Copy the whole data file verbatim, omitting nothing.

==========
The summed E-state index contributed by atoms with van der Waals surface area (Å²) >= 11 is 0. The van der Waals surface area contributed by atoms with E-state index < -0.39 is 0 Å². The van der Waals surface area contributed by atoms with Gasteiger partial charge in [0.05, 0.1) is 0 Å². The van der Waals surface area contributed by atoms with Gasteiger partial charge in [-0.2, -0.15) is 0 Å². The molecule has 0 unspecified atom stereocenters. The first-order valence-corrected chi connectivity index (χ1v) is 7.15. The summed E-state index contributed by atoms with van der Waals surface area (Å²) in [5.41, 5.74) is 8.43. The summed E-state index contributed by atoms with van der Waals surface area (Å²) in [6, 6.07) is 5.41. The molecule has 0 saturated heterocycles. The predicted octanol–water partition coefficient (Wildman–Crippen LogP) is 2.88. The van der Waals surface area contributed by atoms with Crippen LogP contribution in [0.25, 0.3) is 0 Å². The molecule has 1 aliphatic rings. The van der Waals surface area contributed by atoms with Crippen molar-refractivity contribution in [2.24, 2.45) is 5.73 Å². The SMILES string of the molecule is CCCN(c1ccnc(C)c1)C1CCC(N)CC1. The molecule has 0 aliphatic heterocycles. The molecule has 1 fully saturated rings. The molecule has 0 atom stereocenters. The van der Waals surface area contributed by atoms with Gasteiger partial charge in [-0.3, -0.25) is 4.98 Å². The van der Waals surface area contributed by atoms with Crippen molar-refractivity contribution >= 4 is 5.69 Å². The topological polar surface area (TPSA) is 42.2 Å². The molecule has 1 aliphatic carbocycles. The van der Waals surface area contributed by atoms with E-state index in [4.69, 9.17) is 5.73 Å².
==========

The summed E-state index contributed by atoms with van der Waals surface area (Å²) >= 11 is 0. The van der Waals surface area contributed by atoms with E-state index < -0.39 is 0 Å². The van der Waals surface area contributed by atoms with Gasteiger partial charge in [0.05, 0.1) is 0 Å². The van der Waals surface area contributed by atoms with Gasteiger partial charge in [-0.2, -0.15) is 0 Å². The molecule has 0 unspecified atom stereocenters. The first-order valence-corrected chi connectivity index (χ1v) is 7.15. The summed E-state index contributed by atoms with van der Waals surface area (Å²) in [5.41, 5.74) is 8.43. The summed E-state index contributed by atoms with van der Waals surface area (Å²) in [6, 6.07) is 5.41. The molecule has 0 saturated heterocycles. The predicted octanol–water partition coefficient (Wildman–Crippen LogP) is 2.88. The van der Waals surface area contributed by atoms with Crippen LogP contribution in [0.25, 0.3) is 0 Å². The molecule has 1 aliphatic rings. The van der Waals surface area contributed by atoms with Crippen molar-refractivity contribution in [2.24, 2.45) is 5.73 Å². The SMILES string of the molecule is CCCN(c1ccnc(C)c1)C1CCC(N)CC1. The molecule has 0 aliphatic heterocycles. The molecule has 1 fully saturated rings. The molecule has 0 atom stereocenters. The van der Waals surface area contributed by atoms with Gasteiger partial charge in [-0.3, -0.25) is 4.98 Å². The van der Waals surface area contributed by atoms with Crippen molar-refractivity contribution >= 4 is 5.69 Å². The topological polar surface area (TPSA) is 42.2 Å². The molecule has 1 aliphatic carbocycles. The van der Waals surface area contributed by atoms with E-state index in [4.69, 9.17) is 5.73 Å².